Marriage figures wreck minister's case

MANY cohabiting couples construct elaborate agreements and devices to demonstrate their commitment to their relationship and to their children.

Joint responsibility agreements, joint mortgages and shared registering of children are the features of a new approach for those who wish to avoid marriage but who are, to all intents and purposes, as closely linked as a couple who walk down the aisle.

Alistair Burt, the Social Security Minister, may have been on safe statistical ground when he attacked the increasing instability of family life induced by high divorce rates and rising cohabitation. But enthusiasm for marriage as the vehicle to deliver stability flies in the face of the trends of family relationships and founders on a lack of evidence of whether an unhappy marriage is better or worse for children than divorce.

David Rose, assistant director of the British Household Panel Study, which Mr Burt used to back up his case, was cautious about drawing the same conclusions. 'There is absolutely nothing in our data to suggest a moral panic over cohabitation,' he said. 'If the concern is the welfare of children, then 80 per cent of the children involved in the break-up of relationships come from married couples.'

Mr Burt correctly stated that cohabitating couples were four times more likely to separate. But the figures include all cohabitating men and women, including young couples living together before marriage, as well as divorced people in a second relationship.

Mr Burt also said that couples living together before marriage were twice as likely to experience divorce or separation as couples who did not. 'The decline of marriage as an institution and the increase in cohabitation are to be regretted if it results in more separations and in more relationships breaking up,' he declared.

Mr Rose, whose study involves long-term tracking of 10,000 people, said two-thirds of those marrying between 1985 and 1992 had lived with someone before marriage. The majority had at least lived with their marriage partner. 'For a lot of young people cohabitation is replacing a long engagement. But there is still a tremendous commitment to the family. Perhaps the problem is that we expect too much of relationships and the family,' he said.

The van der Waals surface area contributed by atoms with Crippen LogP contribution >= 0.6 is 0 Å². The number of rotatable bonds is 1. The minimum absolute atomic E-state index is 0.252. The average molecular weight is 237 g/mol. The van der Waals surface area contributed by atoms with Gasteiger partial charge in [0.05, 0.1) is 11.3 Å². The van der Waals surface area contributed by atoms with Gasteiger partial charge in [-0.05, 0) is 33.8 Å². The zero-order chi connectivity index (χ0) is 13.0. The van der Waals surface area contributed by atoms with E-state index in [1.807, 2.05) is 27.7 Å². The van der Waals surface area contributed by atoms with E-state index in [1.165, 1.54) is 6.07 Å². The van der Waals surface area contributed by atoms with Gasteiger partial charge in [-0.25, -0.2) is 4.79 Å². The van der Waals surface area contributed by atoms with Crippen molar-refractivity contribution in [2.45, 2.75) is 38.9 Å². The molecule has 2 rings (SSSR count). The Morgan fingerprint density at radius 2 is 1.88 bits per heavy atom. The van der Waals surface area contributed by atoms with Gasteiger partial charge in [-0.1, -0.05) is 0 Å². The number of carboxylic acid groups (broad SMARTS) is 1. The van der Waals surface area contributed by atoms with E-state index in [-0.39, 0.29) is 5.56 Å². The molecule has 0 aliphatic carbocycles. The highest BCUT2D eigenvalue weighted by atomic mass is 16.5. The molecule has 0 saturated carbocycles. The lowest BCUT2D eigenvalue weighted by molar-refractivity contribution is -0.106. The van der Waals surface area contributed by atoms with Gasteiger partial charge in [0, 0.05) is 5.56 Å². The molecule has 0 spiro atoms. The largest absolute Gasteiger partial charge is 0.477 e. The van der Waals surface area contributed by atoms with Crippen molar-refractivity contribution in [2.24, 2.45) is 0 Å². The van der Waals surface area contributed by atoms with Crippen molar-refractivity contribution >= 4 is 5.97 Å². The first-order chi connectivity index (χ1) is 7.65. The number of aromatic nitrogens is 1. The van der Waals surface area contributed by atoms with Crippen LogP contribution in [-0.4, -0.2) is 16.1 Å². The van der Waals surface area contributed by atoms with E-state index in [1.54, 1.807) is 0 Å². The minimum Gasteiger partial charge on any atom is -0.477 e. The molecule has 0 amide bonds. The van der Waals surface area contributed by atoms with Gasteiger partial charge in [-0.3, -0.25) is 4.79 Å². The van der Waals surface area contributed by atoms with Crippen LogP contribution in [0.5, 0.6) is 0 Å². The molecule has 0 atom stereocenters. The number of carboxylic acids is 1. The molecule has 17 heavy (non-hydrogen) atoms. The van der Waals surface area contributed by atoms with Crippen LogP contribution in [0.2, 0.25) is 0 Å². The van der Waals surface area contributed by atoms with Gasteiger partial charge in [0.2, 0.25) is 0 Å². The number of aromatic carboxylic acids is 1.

Britain is at the forefront of family changes in Europe with high divorce and cohabitation rates. Only Scandinavian countries have higher levels of cohabitation while Britain has the highest rate of divorce with an expectation that about 40 per cent of today's marriages will end in separation.

At the other extreme, fewer than 3 per cent of Italian couples cohabitate and less than 10 per cent of marriages in Spain and Italy end in divorce. The One Plus One marriage research charity said: 'Variations in the rates of marriage, cohabitation and divorce in the European Union are embedded in cultural differences, especially differences associated with religion and the relationship of church and state.'

The changes in Britain have meant a steady rise in the number of illegitimate births, now making up nearly one-third of all newborn children.

Penny Mansfield, deputy director of One Plus One, said there were two distinct groups of cohabiting women who had children. 'There is the 16-year-old who runs away from home . . . and moves in with her boyfriend and has a baby,' she said.

'And there is the 35-year-old woman who is well educated, has a good job and who deliberately decides to have a baby.'

The second type of woman is the most likely to introduce joint responsibility agreements with the child's father. The birth is likely to lead to an acceptance by the couple's families of their relationship as 'real', rather than being considered unstable.

Research published earlier this year from the Family Policy Studies Centre made it clear that family disruption, including separation and divorce, had a damaging effect on children. However, the illegitimate offspring of single women who did not live with their partner fared better than those whose parents lived together.

The British Household Panel Study is expected to follow up outcomes for children in future years to answer the question posed by the Family Policy Studies Centre: 'The evidence suggests that children do not generally thrive where their parents' marriage is characterised by conflict.'

Denise Knowles, a counsellor with Relate, said she had not noticed any difference in the approach of married and non-married parents. 'During the breakdown of a long-term cohabitation the partners stress that it was just like a marriage,' she said.

(Graphs omitted)

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